Samuel George MortonSamuel George Morton (January 26, 1799 – May 15, 1851) was an American physician, natural scientist, and writer who argued against the single creation story of the Bible, monogenism, instead supporting a theory of multiple racial creations, polygenism.
He was a prolific writer of books on various subjects from 1823 to 1851. He wrote ''Geological Observations'' in 1828, and both ''Synopsis of the Organic Remains of the Cretaceous Group of the United States'' and ''Illustrations of Pulmonary Consumption'' in 1834. His first medical essay, on the user of cornine in intermittent fever, in 1825 was published in the ''Philadelphia Journal of the Medical and Physical Sciences''. His bibliography includes ''Hybridity in Animals and Plants'' (1847), ''Additional Observation on Hybridity'' (1851), and ''An Illustrated System of Human Anatomy'' (1849). Provided by Wikipedia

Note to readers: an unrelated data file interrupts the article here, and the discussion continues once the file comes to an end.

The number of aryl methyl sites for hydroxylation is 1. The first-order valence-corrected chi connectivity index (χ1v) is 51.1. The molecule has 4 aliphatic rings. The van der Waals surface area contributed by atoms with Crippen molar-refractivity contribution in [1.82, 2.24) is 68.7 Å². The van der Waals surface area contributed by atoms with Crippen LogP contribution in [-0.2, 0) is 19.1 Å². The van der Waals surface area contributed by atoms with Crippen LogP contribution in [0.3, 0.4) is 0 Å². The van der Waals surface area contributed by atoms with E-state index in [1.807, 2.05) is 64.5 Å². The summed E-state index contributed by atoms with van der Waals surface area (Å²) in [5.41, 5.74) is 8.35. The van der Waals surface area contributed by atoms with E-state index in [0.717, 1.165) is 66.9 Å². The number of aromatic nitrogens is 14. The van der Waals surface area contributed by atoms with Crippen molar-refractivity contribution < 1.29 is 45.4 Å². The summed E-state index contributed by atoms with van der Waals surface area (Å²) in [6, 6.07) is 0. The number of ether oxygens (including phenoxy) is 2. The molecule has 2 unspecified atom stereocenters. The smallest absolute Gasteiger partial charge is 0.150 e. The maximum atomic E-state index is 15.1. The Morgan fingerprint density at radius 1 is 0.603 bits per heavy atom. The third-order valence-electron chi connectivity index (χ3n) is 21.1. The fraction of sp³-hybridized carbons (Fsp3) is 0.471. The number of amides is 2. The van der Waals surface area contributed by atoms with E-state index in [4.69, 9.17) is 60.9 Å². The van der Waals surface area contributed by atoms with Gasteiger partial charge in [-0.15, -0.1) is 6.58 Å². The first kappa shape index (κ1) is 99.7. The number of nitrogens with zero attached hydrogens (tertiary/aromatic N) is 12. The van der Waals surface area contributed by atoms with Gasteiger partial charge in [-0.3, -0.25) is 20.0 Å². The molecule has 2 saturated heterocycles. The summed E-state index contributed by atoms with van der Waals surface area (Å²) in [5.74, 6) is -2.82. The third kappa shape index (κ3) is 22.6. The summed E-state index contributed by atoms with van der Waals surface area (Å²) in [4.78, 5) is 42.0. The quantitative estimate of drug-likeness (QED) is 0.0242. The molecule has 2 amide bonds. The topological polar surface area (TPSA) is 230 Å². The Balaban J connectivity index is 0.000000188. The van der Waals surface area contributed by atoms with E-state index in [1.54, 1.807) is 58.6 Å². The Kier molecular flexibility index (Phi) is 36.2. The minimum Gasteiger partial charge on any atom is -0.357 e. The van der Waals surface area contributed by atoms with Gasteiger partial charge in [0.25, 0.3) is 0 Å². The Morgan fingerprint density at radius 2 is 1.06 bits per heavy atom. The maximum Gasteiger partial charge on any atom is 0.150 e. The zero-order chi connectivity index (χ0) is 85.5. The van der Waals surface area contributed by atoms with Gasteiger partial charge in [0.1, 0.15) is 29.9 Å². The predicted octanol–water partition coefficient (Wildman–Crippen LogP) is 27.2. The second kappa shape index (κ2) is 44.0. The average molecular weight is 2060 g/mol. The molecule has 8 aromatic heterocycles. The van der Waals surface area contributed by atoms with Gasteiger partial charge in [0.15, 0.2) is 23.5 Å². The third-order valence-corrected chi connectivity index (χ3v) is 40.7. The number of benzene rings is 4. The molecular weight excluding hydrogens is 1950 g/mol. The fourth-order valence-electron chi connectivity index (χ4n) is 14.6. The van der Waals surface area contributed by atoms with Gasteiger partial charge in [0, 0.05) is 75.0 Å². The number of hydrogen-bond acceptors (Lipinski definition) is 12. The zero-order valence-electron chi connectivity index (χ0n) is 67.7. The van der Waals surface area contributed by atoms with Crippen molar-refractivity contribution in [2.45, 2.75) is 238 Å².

A memoir of William Maclure, esq. : late president of the Academy of Natural Sciences of Philadelphia
Hybridity in animals and plants : considered in reference to the question of the unity of the human species
A memoir of William Maclure, Esq. : late president of the Academy of Natural Sciences of Philadelphia
The medical formulary: being a collection of prescriptions, derived from the writings and practice of many of the most eminent physicians in America and Europe. Together with the...“...Morton, Samuel George, 1799-1851....”
Types of mankind, or, Ethnological researches : based upon the ancient monuments, paintings, sculptures, and crania of races, and upon their natural, geographical, philological and...“...Morton, Samuel George, 1799-1851....”